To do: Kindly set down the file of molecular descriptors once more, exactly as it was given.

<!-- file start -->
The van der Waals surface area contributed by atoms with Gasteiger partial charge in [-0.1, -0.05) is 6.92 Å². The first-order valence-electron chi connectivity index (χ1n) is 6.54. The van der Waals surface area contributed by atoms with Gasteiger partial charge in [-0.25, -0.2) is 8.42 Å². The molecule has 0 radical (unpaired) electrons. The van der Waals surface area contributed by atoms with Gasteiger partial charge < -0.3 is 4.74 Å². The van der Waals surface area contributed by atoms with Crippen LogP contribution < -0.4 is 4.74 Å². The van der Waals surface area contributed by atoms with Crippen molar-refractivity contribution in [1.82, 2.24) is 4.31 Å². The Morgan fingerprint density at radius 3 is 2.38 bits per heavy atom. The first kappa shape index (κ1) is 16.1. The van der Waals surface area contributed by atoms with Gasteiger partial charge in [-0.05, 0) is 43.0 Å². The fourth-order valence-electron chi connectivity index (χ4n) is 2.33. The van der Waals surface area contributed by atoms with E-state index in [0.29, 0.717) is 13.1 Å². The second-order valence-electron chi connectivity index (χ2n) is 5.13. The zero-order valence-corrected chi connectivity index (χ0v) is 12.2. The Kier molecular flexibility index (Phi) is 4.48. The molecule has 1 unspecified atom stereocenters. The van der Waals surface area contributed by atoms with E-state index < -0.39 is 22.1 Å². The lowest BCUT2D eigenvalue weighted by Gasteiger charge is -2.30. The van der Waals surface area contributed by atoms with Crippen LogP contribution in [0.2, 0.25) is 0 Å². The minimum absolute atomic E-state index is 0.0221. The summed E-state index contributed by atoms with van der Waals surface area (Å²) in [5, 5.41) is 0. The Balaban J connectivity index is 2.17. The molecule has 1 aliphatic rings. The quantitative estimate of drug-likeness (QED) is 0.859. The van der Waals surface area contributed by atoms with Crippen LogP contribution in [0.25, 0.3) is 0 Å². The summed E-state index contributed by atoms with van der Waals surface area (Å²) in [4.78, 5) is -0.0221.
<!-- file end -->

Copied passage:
The van der Waals surface area contributed by atoms with Gasteiger partial charge in [-0.1, -0.05) is 6.92 Å². The first-order valence-electron chi connectivity index (χ1n) is 6.54. The van der Waals surface area contributed by atoms with Gasteiger partial charge in [-0.25, -0.2) is 8.42 Å². The molecule has 0 radical (unpaired) electrons. The van der Waals surface area contributed by atoms with Gasteiger partial charge < -0.3 is 4.74 Å². The van der Waals surface area contributed by atoms with Crippen LogP contribution < -0.4 is 4.74 Å². The van der Waals surface area contributed by atoms with Crippen molar-refractivity contribution in [1.82, 2.24) is 4.31 Å². The Morgan fingerprint density at radius 3 is 2.38 bits per heavy atom. The first kappa shape index (κ1) is 16.1. The van der Waals surface area contributed by atoms with Gasteiger partial charge in [-0.05, 0) is 43.0 Å². The fourth-order valence-electron chi connectivity index (χ4n) is 2.33. The van der Waals surface area contributed by atoms with E-state index in [0.29, 0.717) is 13.1 Å². The second-order valence-electron chi connectivity index (χ2n) is 5.13. The zero-order valence-corrected chi connectivity index (χ0v) is 12.2. The Kier molecular flexibility index (Phi) is 4.48. The molecule has 1 unspecified atom stereocenters. The van der Waals surface area contributed by atoms with E-state index < -0.39 is 22.1 Å². The lowest BCUT2D eigenvalue weighted by Gasteiger charge is -2.30. The van der Waals surface area contributed by atoms with Crippen LogP contribution in [0.2, 0.25) is 0 Å². The minimum absolute atomic E-state index is 0.0221. The summed E-state index contributed by atoms with van der Waals surface area (Å²) in [5, 5.41) is 0. The Balaban J connectivity index is 2.17. The molecule has 1 aliphatic rings. The quantitative estimate of drug-likeness (QED) is 0.859. The van der Waals surface area contributed by atoms with Crippen LogP contribution in [0.25, 0.3) is 0 Å². The summed E-state index contributed by atoms with van der Waals surface area (Å²) in [4.78, 5) is -0.0221.